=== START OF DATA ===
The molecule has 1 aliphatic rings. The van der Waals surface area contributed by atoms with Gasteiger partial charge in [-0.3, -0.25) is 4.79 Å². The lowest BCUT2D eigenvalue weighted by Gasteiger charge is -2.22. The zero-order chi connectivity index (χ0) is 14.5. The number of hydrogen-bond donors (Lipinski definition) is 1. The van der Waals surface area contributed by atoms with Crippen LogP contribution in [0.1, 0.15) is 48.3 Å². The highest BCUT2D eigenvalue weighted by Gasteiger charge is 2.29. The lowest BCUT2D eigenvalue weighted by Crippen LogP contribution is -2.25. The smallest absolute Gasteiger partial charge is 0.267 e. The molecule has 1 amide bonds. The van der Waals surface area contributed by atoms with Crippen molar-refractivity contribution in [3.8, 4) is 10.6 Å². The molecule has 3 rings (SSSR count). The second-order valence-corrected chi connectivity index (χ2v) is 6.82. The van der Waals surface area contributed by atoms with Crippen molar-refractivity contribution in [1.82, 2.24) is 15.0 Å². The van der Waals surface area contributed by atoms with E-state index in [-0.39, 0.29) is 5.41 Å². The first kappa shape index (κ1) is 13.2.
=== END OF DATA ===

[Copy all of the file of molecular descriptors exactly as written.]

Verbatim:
The molecule has 1 aliphatic rings. The van der Waals surface area contributed by atoms with Gasteiger partial charge in [-0.3, -0.25) is 4.79 Å². The lowest BCUT2D eigenvalue weighted by Gasteiger charge is -2.22. The zero-order chi connectivity index (χ0) is 14.5. The number of hydrogen-bond donors (Lipinski definition) is 1. The van der Waals surface area contributed by atoms with Crippen LogP contribution in [0.1, 0.15) is 48.3 Å². The highest BCUT2D eigenvalue weighted by Gasteiger charge is 2.29. The lowest BCUT2D eigenvalue weighted by Crippen LogP contribution is -2.25. The smallest absolute Gasteiger partial charge is 0.267 e. The molecule has 1 amide bonds. The van der Waals surface area contributed by atoms with Crippen molar-refractivity contribution in [3.8, 4) is 10.6 Å². The molecule has 3 rings (SSSR count). The second-order valence-corrected chi connectivity index (χ2v) is 6.82. The van der Waals surface area contributed by atoms with Crippen molar-refractivity contribution in [1.82, 2.24) is 15.0 Å². The van der Waals surface area contributed by atoms with E-state index in [-0.39, 0.29) is 5.41 Å². The first kappa shape index (κ1) is 13.2.